On 19th of March 2014 the chancellor George Osborne delivered a new 2014 Budget and we would like to provide you with quick overview of key changes which were set up in this budget.
The 2014 budget has been received in a positive light and reflects the fact that the austerity measures are working, at least from a macroeconomic point of view. From a taxation point of view the changes to the anti-avoidance legislation will go a long way towards making artificial tax avoidance schemes less attractive as once in dispute with HMRC the tax will have to be paid anyway and then reclaimed if the case is won in the courts, but given the number of courts HMRC could go through, this could take years. This is also a move that follows up on the government’s campaign to see paying all the tax you should as a moral issue using peer pressure to put people of schemes.
The revised Annual Tax on Enveloped Dwellings rules bring far more dwellings into the net and is again seen as an attack on avoidance schemes, these tax charges mean a lot of non-domiciled individuals will have to look at the structures they have in place to hold the beneficial interest in their dwellings.
Most of the other changes were widely predicted and the pension changes will no doubt attract considerable debate going forwards, the move to remove the requirement to purchase an annuity is seen as treating people like grownups and allowing then to choose how and when they draw their pension. The debate may centre on how responsible people will be, there will be some who will draw as much as they can as fast as they can and then relay on the state to bail them out. However in jurisdiction’s that already follow this system the opposite has been found to be true and that most people are a bit too sensible.
How the pensions industry reacts will be of great interest over the next few months and should be watched closely, there will no doubt be new and exciting investment opportunities to be had as well as a few dodgy scheme coming out that will be badly thought out and only benefit the salesmen concerned.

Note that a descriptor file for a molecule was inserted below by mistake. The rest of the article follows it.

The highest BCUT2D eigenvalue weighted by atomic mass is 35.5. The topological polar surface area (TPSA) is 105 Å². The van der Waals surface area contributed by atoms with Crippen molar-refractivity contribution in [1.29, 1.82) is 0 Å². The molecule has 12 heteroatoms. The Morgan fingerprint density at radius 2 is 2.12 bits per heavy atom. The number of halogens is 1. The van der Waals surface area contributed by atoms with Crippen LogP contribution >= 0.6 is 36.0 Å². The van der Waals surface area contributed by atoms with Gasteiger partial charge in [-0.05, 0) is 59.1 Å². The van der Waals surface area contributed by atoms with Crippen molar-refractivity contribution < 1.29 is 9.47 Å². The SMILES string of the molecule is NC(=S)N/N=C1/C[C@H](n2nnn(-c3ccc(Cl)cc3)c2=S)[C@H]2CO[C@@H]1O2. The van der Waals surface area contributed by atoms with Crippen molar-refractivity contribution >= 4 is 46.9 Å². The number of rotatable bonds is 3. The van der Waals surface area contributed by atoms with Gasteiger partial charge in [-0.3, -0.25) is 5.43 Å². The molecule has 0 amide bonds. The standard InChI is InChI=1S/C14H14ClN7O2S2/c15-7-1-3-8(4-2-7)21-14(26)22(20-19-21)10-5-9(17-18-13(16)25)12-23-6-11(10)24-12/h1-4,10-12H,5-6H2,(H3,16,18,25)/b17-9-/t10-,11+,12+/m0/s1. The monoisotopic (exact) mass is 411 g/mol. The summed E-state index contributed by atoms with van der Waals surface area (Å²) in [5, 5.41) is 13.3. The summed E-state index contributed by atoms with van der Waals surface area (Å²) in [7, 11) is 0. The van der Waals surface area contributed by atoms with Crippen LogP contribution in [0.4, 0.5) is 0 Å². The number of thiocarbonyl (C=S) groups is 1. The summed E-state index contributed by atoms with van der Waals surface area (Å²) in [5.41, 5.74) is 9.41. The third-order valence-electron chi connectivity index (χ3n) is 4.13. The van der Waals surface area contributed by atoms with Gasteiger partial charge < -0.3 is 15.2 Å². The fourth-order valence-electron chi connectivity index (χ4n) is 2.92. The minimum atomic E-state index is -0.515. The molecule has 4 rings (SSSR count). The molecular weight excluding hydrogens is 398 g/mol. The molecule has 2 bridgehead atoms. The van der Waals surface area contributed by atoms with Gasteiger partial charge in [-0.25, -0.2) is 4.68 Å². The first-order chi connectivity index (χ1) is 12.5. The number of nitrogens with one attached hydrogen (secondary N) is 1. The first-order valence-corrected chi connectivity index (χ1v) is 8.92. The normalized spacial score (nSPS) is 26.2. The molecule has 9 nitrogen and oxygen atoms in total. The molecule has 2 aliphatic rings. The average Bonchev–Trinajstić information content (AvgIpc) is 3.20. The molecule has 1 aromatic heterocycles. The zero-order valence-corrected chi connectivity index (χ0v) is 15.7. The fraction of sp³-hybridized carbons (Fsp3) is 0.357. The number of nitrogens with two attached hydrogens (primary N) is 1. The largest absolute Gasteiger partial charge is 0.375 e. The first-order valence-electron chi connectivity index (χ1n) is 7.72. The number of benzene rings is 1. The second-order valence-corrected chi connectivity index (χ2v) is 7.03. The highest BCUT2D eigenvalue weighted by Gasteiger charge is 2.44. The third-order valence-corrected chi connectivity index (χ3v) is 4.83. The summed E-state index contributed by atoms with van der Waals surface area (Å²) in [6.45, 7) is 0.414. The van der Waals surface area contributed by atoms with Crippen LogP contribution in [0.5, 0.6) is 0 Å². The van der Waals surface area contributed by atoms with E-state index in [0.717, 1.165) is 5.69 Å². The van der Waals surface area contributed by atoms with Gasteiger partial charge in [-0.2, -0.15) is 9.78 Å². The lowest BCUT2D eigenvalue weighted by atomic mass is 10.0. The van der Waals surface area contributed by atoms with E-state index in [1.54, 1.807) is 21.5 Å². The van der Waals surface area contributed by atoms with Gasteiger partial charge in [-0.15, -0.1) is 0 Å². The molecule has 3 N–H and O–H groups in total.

George Osborne seems confident that he has seen off Labour’s “cost of living” challenge. Last autumn ministers seemed to be spooked by the impact of Ed Miliband’s proposed energy bill freeze, and the government spent weeks drawing up its own cost of living measures in retaliation (on energy bills, fuel taxes and school meals, for example). But today’s budget contained relatively little on this theme; 1p off the price of a pint of beer is nice, but not a serious Treasury hand-out. It is as if Osborne has decided that, with polling evidence suggesting that voters are increasingly convinced by the government’s economic strategy, he has done enough to neuter the Labour threat on this issue.
Savers are the new target voter. There have been suggestions that Osborne is investing so much energy in winning over the support of people who complain about ISA limits being too low and annuity rules too strict because these are the kind of people who are flocking to Ukip. Perhaps there is something in this. But they are also a core Tory demographic, and for years they have been complaining that, with interest rates at rock bottom, they have been losing out and that no one has been listening to their concerns.